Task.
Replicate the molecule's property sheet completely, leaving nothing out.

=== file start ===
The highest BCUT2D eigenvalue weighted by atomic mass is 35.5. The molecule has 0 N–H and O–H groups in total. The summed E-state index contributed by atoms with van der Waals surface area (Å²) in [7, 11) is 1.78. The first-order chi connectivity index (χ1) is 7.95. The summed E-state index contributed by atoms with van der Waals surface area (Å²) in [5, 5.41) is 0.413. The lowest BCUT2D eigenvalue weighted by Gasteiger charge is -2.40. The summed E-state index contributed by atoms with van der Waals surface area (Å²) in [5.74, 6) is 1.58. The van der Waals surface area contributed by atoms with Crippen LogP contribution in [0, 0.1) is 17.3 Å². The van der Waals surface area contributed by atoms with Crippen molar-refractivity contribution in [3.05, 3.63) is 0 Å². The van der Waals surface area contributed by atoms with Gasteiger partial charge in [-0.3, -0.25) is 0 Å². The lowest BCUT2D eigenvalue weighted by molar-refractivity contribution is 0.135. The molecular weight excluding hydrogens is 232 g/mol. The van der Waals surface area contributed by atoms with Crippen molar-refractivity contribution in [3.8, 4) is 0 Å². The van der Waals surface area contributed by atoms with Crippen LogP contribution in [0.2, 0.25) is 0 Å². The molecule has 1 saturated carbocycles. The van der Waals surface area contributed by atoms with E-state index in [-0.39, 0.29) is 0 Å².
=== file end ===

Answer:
The highest BCUT2D eigenvalue weighted by atomic mass is 35.5. The molecule has 0 N–H and O–H groups in total. The summed E-state index contributed by atoms with van der Waals surface area (Å²) in [7, 11) is 1.78. The first-order chi connectivity index (χ1) is 7.95. The summed E-state index contributed by atoms with van der Waals surface area (Å²) in [5, 5.41) is 0.413. The lowest BCUT2D eigenvalue weighted by Gasteiger charge is -2.40. The summed E-state index contributed by atoms with van der Waals surface area (Å²) in [5.74, 6) is 1.58. The van der Waals surface area contributed by atoms with Crippen LogP contribution in [0, 0.1) is 17.3 Å². The van der Waals surface area contributed by atoms with Crippen molar-refractivity contribution in [3.05, 3.63) is 0 Å². The van der Waals surface area contributed by atoms with Gasteiger partial charge in [-0.3, -0.25) is 0 Å². The lowest BCUT2D eigenvalue weighted by molar-refractivity contribution is 0.135. The molecular weight excluding hydrogens is 232 g/mol. The van der Waals surface area contributed by atoms with Crippen molar-refractivity contribution in [3.8, 4) is 0 Å². The van der Waals surface area contributed by atoms with Crippen LogP contribution in [0.2, 0.25) is 0 Å². The molecule has 1 saturated carbocycles. The van der Waals surface area contributed by atoms with E-state index in [-0.39, 0.29) is 0 Å².